Purification of natural compounds can come this naturally to you. Here is how.

Natural compounds are some of the most essential, interesting and exciting compounds to purify and analyze. But the purification of natural compounds is no easy feat. But I am here to help where I can. In this blog post, I try to help navigate you through the purification process, choice of type of chromatography and most suitable solvents for this application. Naturally, you must be very curious by now, so don’t wait, but read on.

I have a confession to make. I really dislike ginger. A little bit of ginger in some nice tasting dishes, I can tolerate. But raw ginger, ginger tea, forget about it. There is a back story to this profound war my tastebuds have declared against the root. You see, I get severe motion sickness. On one unfortunate bus ride, I had decided to arm myself with ginger as a natural compound against feeling ill. As soon I bit into it, I felt my stomach rebel like never before. It took my entire concentration to keep my lunch down. My wife still laughs about my green, sweat-covered face that to this day I blame on the horrible taste of ginger.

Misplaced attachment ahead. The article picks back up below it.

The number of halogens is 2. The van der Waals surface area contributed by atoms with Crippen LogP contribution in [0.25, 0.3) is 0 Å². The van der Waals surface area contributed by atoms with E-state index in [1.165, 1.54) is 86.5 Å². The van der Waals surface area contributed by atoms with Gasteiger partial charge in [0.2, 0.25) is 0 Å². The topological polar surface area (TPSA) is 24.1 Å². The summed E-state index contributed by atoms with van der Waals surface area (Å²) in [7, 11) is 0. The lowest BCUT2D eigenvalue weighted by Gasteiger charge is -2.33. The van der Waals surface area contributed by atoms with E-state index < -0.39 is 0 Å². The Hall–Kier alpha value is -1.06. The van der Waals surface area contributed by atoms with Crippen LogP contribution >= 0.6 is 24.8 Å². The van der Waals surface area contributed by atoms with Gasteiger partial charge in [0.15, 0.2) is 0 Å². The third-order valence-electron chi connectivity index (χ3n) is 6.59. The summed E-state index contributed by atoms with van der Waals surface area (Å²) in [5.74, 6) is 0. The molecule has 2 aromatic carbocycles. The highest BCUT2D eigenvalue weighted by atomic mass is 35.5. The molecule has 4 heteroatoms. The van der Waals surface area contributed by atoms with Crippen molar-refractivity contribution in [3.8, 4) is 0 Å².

Yes, this natural product did not work so well for me, but a colleague of mine swears in its health power. It is true that natural products are often beneficial and very popular, so I am sure that you would agree with me that a post on how to purify natural compounds is way overdue.

Let us first see what we mean with the term natural compounds.

Natural compounds are defined as substances produced by living organisms, such as plants, microbes or animals. Frequently, these natural compounds are metabolites that play an important function, such as pathogen defense or signaling functions. We often use these metabolites as ingredients in food, cosmetics and pharmaceuticals.

Due to their incredible variety, purification of natural compounds can follow very different protocols, including the types of solvents used for chromatographic separation.

But let us see an overview of the general process.

Purification of natural compounds is frequently a long process. You need to extract, separate, concentrate, dry your extracts, then perform biochemical characterization and structural analysis. During extraction, you separate the desired compounds from the raw materials. You can apply methods such as solvent extraction, distillation methods, or pressing and sublimation, where solvent extraction tends to be the most popular choice.